To date, the "liquid biopsy," a blood test that detects evidence of cancer in the circulation, has generated a lot of excitement in the lab but little in the clinic.
The only liquid biopsy currently approved by the US Food and Drug Administration (FDA) for clinical use is a prognostic survival tool with no potential to guide treatment decisions (CellSearch, Janssen Diagnostics).
But research published in the February 19 issue of Science Translational Medicine shows how liquid biopsies can provide a noninvasive, ongoing picture of a patient's cancer, offering valuable insight into how best to fight it.
Work from 2 different groups shows how liquid biopsies are being used in the lab to identify tumors at a very early stage, monitor them for metastasis, and even pick up signs of early treatment resistance.
In the future, instead of extensive imaging and invasive tissue biopsies, liquid biopsies could be used to guide cancer treatment decisions and perhaps even screen for tumors that are not yet visible on imaging.
"I think early detection is the Holy Grail of cancer research," said Luis Diaz Jr., MD, from Johns Hopkins University School of Medicine in Baltimore. Liquid biopsies will likely offer a screening method for most cancers one day, he told Medscape Medical News.
However, this exciting potential is probably furthest from being ready for the clinic, he acknowledged; other potential applications include genotyping, detection of minimal residual disease, and detection of treatment resistance.
In their research, Dr. Diaz and colleagues show that a liquid biopsy measuring the serum level of circulating tumor (ct)DNA could one day be a very useful tool in cancer decision-making, giving clues about what type of cancer a patient has and whether it has spread.
"Mutant DNA fragments are found at relatively high concentrations in the circulation of most patients with metastatic cancer and at lower but detectable concentrations in a substantial fraction of patients with localized cancers," they write.
The team found this to be particularly true in cases of breast, colon, pancreas, and gastroesophageal tumors, where "detectable levels of ctDNA were present in 49% to 78% of patients with localized tumors and 86% to 100% of patients with metastatic tumors."
They evaluated 136 metastatic tumors in 14 different tumor types, and found that "most patients with stage III ovarian and liver cancers and metastatic cancers of the pancreas, bladder, colon, stomach, breast, liver, esophagus, and head and neck, as well as neuroblastoma and melanoma, harbored detectable levels of ctDNA. In contrast, less than 50% of patients with medulloblastomas or metastatic cancers of the kidney, prostate, or thyroid, and less than 10% of patients with gliomas, harbored detectable ctDNA."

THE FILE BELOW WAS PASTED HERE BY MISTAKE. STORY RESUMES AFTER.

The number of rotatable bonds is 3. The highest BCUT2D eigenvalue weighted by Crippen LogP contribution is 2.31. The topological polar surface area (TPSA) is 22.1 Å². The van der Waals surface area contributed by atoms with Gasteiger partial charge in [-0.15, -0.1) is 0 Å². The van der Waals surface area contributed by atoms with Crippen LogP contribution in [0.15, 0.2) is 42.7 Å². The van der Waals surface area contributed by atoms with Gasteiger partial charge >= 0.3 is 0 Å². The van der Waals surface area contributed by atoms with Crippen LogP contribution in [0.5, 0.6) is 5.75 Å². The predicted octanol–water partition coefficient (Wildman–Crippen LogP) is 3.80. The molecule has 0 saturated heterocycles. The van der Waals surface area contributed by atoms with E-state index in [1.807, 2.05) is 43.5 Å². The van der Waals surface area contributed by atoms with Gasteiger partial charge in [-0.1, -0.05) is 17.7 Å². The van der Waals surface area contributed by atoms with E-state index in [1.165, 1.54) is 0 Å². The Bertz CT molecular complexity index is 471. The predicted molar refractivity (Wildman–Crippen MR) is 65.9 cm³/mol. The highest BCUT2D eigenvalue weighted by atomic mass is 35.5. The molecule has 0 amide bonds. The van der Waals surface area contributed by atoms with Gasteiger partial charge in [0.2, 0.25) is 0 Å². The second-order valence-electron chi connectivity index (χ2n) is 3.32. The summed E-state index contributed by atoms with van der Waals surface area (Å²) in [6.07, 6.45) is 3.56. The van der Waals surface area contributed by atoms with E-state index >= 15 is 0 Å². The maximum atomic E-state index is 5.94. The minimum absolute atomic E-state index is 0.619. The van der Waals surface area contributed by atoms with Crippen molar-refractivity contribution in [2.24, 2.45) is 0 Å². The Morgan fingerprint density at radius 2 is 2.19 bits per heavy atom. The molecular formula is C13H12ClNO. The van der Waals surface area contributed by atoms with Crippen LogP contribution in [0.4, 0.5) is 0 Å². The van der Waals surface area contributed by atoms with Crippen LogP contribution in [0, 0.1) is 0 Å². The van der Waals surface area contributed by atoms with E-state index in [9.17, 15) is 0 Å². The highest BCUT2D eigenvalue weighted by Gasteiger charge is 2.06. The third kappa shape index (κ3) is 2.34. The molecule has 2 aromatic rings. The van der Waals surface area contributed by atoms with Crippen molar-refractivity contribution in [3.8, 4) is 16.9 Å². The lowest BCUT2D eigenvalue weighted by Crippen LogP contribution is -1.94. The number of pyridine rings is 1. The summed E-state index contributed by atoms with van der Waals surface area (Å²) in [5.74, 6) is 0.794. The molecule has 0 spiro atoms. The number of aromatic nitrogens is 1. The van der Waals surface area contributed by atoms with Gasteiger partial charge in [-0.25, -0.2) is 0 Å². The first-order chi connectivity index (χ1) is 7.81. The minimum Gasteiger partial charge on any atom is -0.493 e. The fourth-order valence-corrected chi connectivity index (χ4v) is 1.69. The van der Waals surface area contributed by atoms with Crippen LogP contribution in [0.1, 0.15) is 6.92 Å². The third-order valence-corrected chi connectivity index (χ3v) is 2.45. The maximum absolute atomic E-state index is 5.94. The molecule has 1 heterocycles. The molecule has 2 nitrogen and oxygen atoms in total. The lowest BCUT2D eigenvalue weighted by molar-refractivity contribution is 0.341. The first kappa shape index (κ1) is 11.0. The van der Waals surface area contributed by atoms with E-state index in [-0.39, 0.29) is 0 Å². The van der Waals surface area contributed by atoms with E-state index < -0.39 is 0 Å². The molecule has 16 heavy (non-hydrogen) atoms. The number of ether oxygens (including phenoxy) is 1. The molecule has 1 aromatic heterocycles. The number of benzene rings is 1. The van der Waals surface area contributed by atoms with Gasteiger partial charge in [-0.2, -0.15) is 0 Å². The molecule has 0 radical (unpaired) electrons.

In addition to offering clues about stage and spread, liquid biopsies can be used to monitor the effects of cancer treatment, give an early warning about possible recurrence, and offer clues to the reasons for treatment resistance.
A second team of researchers used liquid biopsies in colorectal cancer patients to show that early resistance to treatment with epidermal growth-factor receptor (EGFR) inhibitors could be identified by the presence of certain mutations in the blood.
In their research, Sandra Misale, a PhD student from the Department of Oncology at the University of Torino in Italy, and colleagues showed that this resistance can be overcome by concomitant treatment with mitogen-activated protein kinase (MEK) inhibitors.
"We reasoned that tissue biopsies would only offer a snapshot of the overall tumor mass and might therefore be ill suited to capture the multiclonal feature of the resistant disease," the researchers note, explaining that liquid biopsies are "more likely to capture the overall genetic complexity of tumors in patients with advanced disease."
In fact, Dr. Diaz's team found the same mutations in treatment-resistant colorectal cancer patients, suggesting a future clinical application for liquid biopsies. "These data therefore strongly suggest that patients being considered for treatment with EGFR blockading agents should be tested for these additional mutations," they advise. Patients harboring such mutations "are unlikely to benefit from these agents and would be better served by other therapeutic approaches."
Tissue Biopsy Can Be Challenging
There is good reason to want to learn about cancer through the blood, said Terence Friedlander, MD, from the Helen Diller Family Comprehensive Cancer Center at the University of California, San Francisco. "For most tumors, a tissue biopsy is quite challenging, in that it's costly, painful, and potentially risky for the patient," he explained.
The research by both teams illustrates that there is "a lot of reason to be excited" about liquid biopsies, he told Medscape Medical News. "Together, both of these papers show that you can detect resistance as it's happening in real time."
Although the current FDA-approved liquid biopsy measures intact circulating tumor cells (CTC) to give a prognosis of overall survival, the potential predictive value of ctDNA is much more exciting, he said.
"Predictive markers are better because they help guide treatment decisions. In a sense, the ctDNA liquid biopsy allows us to understand specifically what kind of molecular changes are happening in the tumor in real time, which is a very big step beyond where CTCs are today, clinically."
In a recent review of the topic, Dr. Friedlander and his colleagues suggest that CTCs and ctDNA could potentially be used to identify genomic targets for treatment (Pharmacol Ther. Published online December 19, 2013).
Sci Transl Med. 2014;6:224ra24, 224ra26. Diaz et al abstract, Misale et al abstract
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Cite this: The Liquid Biopsy: A Noninvasive Tumor Tracker - Medscape - Feb 27, 2014.